exists today. but still in georgia. i think you might remember jimmy cut my staff. [laughs] not everybody's staff. [laughs] but, i did rely on volunteers, but i learned one thing very quickly. it's very difficult for people to say no to the first lady of the united states. so, i could call on experts. >> i would finish my work by about five in the afternoon. >> and he would comey about 4:30 and say we are going to jug, we are going to play tennis or something. so i had to stop planning anything after 4:30. in the afternoon, we would just do some kind of exercise. if it was raining, we would go down and pull in the bowling alley downstairs in the white house. just have some time together.
>> this is carter, as you sit in this office here, is there a moment that you remember in the time that you spent in the white house, coming here? >> i remember the first day after the inauguration, when i came walking in the door and he was sitting behind the desk. it was really. [laughs] >> did it impress you? >> it was impressive, yes. and then i remember when the panama canal treaties were signed and he called me for the last vote, and i came running over to the oval office. that was special. but i was in and out. the last day we were in the white house, the day of the inauguration of president reagan, i came over several times to tell him he had to come home and get dressed for the inauguration, because she was still working on the hostage situation. there were lots of momentous occasions in our white house
life. i think jimmy's greatest achievement was his human rights policy, which calls for freedom for people and the rights that they have around the world. and i think that that human rights policy has continued. and so, i think that, as far as that is concerned, we are better off, because our country changed the way we conduct our foreign policy. we take human rights in this country into consideration in our relationships with different countries, so i think we are better off in that way. as far as freedom around the world, there are lots of people that are not free. and we have a lot of programs at the carter center with agriculture, and health programs, and some of the developing countries of the world. and we see that the people are not free, and there are too many wars, too much suffering. i think, anything we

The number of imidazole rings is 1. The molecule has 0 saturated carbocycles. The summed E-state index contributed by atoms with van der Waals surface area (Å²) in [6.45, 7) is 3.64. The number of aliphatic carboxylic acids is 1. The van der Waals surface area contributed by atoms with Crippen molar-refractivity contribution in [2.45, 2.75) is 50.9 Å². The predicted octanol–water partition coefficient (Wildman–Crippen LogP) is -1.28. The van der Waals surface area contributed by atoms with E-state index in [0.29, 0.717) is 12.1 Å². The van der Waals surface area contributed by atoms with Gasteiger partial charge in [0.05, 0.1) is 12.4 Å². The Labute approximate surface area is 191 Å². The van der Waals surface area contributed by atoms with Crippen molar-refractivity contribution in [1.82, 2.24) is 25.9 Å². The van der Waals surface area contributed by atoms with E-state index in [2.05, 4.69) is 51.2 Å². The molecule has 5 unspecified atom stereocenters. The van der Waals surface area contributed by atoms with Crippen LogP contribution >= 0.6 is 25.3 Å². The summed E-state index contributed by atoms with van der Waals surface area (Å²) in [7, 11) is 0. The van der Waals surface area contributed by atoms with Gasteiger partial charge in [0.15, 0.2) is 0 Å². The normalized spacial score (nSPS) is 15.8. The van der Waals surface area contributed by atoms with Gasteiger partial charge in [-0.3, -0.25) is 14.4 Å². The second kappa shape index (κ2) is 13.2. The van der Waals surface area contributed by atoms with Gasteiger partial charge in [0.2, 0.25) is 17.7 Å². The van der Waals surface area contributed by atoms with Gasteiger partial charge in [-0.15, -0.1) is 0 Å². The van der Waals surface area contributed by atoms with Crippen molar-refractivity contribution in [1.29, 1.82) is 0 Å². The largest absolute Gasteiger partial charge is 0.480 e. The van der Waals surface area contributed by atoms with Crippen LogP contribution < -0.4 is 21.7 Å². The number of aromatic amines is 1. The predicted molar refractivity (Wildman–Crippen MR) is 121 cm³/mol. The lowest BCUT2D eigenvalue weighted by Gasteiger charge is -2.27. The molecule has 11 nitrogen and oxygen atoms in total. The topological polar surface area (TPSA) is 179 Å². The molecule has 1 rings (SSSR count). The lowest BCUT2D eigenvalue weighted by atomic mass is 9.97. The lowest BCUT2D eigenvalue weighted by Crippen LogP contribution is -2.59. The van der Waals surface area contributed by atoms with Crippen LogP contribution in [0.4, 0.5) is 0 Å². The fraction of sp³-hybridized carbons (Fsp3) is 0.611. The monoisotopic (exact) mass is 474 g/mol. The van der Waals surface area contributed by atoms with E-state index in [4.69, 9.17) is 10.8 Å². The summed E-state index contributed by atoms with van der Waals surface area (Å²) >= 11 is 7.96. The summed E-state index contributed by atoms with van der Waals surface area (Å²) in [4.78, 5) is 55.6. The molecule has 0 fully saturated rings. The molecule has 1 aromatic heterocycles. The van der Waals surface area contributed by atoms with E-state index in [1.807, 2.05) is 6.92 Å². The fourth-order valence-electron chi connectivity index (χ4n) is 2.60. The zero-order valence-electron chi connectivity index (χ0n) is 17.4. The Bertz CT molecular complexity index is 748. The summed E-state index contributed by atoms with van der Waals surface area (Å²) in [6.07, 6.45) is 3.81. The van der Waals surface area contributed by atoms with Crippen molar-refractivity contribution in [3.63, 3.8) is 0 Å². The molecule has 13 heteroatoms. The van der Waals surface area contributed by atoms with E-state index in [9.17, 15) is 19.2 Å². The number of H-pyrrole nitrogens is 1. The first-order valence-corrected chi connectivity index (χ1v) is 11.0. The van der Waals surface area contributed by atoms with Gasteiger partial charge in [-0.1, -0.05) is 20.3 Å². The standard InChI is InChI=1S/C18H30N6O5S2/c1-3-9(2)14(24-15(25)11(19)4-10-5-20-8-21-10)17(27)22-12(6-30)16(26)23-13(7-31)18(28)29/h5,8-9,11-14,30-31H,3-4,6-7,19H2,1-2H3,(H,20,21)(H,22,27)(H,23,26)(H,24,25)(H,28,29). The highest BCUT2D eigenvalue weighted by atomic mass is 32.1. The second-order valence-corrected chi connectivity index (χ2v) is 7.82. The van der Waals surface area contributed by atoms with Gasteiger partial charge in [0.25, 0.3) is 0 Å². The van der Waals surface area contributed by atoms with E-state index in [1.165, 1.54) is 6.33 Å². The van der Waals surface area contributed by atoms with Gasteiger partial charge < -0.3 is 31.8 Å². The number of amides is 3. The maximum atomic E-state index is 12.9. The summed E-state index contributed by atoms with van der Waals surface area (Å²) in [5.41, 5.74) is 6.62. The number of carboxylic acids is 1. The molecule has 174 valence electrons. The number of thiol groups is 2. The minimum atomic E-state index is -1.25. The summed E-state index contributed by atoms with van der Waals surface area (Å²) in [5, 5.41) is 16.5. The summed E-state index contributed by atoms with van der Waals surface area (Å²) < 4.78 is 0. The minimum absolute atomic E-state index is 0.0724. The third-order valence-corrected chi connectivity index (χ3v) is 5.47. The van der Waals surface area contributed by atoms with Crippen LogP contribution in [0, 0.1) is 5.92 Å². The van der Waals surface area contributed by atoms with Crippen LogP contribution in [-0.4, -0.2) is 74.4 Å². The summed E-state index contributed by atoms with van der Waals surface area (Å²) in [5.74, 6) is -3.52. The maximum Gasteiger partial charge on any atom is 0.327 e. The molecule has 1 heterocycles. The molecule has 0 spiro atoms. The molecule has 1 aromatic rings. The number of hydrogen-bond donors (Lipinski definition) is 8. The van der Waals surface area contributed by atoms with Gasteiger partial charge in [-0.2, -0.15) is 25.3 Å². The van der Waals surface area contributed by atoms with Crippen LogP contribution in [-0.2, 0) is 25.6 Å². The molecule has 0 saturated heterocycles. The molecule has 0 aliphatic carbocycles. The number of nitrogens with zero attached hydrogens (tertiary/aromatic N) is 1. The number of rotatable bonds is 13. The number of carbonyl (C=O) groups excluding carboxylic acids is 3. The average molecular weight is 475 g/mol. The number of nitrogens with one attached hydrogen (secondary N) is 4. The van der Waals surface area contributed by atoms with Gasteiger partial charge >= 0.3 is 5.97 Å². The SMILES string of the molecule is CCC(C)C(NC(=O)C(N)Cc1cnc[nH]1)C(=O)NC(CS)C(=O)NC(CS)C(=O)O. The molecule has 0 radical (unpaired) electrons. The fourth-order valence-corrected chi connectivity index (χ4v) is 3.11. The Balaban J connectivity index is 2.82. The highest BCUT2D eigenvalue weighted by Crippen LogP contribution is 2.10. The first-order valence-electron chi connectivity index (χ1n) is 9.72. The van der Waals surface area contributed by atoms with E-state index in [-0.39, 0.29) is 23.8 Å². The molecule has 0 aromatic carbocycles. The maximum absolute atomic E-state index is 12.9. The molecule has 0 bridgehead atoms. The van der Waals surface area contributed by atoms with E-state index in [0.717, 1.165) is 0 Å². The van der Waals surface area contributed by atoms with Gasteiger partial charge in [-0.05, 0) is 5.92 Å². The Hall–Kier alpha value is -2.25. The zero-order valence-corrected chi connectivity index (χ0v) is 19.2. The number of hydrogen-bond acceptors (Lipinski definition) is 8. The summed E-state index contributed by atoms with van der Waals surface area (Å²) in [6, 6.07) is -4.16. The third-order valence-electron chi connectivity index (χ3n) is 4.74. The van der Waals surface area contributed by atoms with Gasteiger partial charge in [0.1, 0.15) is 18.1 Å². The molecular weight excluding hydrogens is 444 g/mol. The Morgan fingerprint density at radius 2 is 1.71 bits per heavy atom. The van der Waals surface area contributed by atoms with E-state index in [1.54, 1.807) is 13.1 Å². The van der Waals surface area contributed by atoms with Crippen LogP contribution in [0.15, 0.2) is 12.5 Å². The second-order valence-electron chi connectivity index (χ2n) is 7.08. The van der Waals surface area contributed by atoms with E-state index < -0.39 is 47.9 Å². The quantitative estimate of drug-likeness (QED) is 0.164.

can do to help people, to have a better and freer life, our country should do it. we should try to do it and we do it at the carter center. it was awful. i look back now, i have memories just waiting for the press conference in iran to see what happened that day, because we had no idea what was going on. the only way we knew what was going on was when they came in and out. then it was just thinking about, we met with the families all along, and thinking about the people whose family members were there and what it was doing to jimmy's presidency. it was awful. it was awful. and i would go out. i would go out and campaign. i had found out
earlier that i could -- when a president goes out, he is so surrounded. people -- he speaks to them. he says hello and so forth. but he doesn't get close enough to people to have conversations normally like he would. you know, what's their hopes and dreams, what they thought about what i was doing, or what jimmy was doing. anything that could help him. i had learned that early with jimmy, during his presidency. i would go out, and everybody would say, tell the president to do something! and, tell him that he's got to do something. i would come home, and i would say, why don't you do something? and he we'd say, what do you want me to do? do you want me to mine the harbors? which a lot of people were talking about. than have them bring the one person every day and hang them in public? well, that might not be the best thing to do. [laughs] you know, i wanted it over.
of course, he did to, everybody did. every night, a new tv program started and nobody got over it at all, i mean could get over it. just think about it, because it was there every day, every night. it was awful. >> you are watching american history tv, where you are listening to rosalynn carter in her own words. you will hear her congressional testimony from 2011 as a former first lady, still advocating for her special causes. >> we are honored to have with us today former first lady rosalynn carter. we are all familiar with mr. carter's tireless advocacy along with her husband jimmy carter on behalf of conflict resolution around the world. she is also a dedicated advocate for caregivers and mental health issues here at home. mrs. carter is president of the rosalynn carter institute for caregiving at georgia
southwestern state university where she leads the institutes effort to promote the well-being of family caregivers throughout our country. she is an inspiration for many and a legend in her own right. >> i'm very pleased to be here this afternoon to speak about caregiving, an issue that is very important to me. it's been part of my life since i was 12 years old. and my father was diagnosed with leukemia at age 44. we lived in a very small town, and all the neighbors rallied around. but i still vividly remember going to my secret hiding place, the outdoor privy, if you can believe that, to cry. that's where i could be alone. i was the oldest child, and i felt the burden of needing to help care for my father and my three younger siblings, yet i was afraid, and didn't always feel like being strong, but my mother. less than a year after my father died, my mother's mother